• 5.2 miles round trip
  • moderate difficulty rating
  • parking lot

Hiking is one of my favorite, fitness activities. I find that the Smoky Mountains features cooler weather which means I don’t have to fight off mosquitoes, and the view is breathtaking. I find it risky with large drop-offs and slippery paths so, be sure to take precautions. You don’t want to end up in the E.R. as a result. Cold and rain can come up quickly, so do the research; what is the weather going to be like, what clothes to wear, what shoes to wear, what should you bring, etc.? Once, during my hike, a storm rolled in, causing the temperature to drop and I found the path extremely slick. I didn’t want to fall as a result, so I slowed my pace and kept a close eye on the path.

Pigeon Forge Titanic Attraction

There is something about the Titanic story that has always captured my attention so, we stopped in to see the museum and was quite pleased with it. The owner of the museum is none other than John Joslyn, who led a dive expedition to the Titanic site 2 years after it was discovered. As a result of his dives, 2 museums have opened up in Branson and Pigeon Forge, which exhibits some of the largest, permanent collections of the Titanic artifacts, and memorabilia. Guests enter a unique world that showcases exact replicas of the beautiful, handcrafted Grand Staircase.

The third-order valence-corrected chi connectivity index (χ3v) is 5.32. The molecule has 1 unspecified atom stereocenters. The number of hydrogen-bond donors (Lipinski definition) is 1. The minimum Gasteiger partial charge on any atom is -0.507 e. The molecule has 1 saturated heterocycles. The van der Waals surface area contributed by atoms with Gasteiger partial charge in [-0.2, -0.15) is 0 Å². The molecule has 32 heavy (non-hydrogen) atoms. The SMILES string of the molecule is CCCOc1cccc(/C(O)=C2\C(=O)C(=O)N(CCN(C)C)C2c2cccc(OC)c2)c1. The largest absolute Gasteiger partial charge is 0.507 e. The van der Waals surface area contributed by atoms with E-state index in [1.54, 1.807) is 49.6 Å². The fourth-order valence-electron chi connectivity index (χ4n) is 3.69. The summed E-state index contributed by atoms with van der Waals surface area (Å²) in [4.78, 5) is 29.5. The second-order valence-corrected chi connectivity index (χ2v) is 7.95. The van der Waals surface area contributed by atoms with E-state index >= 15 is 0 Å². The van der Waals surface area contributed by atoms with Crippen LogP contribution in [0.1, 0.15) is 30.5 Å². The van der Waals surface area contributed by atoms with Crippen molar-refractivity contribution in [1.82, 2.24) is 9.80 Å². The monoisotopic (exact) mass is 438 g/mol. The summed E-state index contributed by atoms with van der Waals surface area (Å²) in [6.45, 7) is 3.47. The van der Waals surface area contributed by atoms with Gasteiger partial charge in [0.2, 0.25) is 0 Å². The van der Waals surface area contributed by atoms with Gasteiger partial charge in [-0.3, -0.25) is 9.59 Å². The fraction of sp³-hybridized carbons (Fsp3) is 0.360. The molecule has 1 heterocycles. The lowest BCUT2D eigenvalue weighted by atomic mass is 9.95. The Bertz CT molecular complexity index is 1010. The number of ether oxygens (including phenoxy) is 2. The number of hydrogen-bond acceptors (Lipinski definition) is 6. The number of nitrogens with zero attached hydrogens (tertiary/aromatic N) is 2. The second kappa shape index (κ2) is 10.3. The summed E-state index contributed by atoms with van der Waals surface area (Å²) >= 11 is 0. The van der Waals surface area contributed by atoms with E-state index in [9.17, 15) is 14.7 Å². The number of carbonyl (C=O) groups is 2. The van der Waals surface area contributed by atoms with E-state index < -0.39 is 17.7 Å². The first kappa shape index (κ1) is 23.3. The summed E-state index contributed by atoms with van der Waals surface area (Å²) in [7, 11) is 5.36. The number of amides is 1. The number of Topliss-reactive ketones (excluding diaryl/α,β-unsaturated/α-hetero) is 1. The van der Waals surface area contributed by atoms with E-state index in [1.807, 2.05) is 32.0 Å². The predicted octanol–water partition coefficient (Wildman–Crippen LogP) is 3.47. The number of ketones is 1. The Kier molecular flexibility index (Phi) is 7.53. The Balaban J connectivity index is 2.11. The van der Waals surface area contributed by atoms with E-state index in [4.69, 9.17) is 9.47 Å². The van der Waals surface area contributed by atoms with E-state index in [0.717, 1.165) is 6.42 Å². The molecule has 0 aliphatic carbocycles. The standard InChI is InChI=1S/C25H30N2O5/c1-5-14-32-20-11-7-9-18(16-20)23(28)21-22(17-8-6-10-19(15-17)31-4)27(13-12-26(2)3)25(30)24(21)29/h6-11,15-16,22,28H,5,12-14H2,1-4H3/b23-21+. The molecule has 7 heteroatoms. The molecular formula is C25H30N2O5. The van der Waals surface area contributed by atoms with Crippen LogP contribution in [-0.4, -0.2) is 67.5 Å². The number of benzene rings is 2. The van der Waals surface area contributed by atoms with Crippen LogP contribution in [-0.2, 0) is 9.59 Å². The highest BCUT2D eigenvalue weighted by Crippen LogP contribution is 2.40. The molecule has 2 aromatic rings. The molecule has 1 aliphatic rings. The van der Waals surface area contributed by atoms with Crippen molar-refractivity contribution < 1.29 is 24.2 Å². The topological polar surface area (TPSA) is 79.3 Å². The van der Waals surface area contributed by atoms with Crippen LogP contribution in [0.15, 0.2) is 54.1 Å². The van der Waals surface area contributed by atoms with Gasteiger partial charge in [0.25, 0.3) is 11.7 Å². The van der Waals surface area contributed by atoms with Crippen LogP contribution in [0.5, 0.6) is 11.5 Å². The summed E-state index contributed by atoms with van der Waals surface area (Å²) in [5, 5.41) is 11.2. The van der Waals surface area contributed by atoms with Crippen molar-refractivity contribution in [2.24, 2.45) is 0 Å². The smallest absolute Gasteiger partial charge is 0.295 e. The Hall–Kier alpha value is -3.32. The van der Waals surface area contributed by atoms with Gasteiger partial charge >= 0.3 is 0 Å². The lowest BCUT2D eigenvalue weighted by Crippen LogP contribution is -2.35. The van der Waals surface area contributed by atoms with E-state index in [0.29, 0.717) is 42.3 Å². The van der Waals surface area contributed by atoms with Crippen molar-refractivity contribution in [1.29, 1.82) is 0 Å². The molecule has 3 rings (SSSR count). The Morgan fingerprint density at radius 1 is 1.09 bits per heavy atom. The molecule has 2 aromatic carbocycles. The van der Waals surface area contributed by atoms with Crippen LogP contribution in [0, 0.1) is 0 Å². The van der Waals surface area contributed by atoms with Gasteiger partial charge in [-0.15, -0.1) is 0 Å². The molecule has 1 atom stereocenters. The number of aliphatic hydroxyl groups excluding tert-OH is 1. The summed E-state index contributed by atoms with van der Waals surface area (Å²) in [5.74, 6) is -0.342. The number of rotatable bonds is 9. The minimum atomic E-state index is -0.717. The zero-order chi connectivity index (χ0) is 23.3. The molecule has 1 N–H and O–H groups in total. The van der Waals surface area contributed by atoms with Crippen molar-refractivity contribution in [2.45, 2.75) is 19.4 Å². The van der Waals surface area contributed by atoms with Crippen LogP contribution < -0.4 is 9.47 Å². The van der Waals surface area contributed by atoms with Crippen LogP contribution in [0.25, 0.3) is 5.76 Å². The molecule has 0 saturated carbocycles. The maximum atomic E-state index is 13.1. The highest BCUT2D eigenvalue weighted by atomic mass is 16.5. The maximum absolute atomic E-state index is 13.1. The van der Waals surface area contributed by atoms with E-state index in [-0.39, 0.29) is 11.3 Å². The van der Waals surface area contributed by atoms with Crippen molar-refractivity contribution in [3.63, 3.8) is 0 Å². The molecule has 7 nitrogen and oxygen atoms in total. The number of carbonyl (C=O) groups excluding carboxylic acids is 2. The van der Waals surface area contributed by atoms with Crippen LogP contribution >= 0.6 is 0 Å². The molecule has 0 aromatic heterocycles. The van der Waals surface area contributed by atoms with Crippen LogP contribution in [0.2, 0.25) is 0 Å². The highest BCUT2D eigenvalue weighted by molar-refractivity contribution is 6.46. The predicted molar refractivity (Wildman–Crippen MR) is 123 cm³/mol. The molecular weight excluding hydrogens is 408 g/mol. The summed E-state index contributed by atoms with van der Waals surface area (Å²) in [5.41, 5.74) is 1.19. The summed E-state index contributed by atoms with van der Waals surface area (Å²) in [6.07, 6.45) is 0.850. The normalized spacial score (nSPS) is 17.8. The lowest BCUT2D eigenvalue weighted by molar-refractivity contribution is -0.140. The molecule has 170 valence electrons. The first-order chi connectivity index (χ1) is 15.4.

Passenger Story

Each guest receives a card with a story of a passenger that was aboard the Titanic. At the end of the tour, their fate is revealed. My passenger survived the accident and her story turned out to be surprisingly interesting.

One tip I would like to offer: At the end of the tour, we had the opportunity to take a picture. The Grand Staircase was superimposed in the background and the picture is beautiful and professional looking. I wish I knew how well that photo would have come out, s0 I would have dressed nicer. As a result, I was unhappy with my picture, but that was my own fault. Other than that, this attraction deserves 5 stars!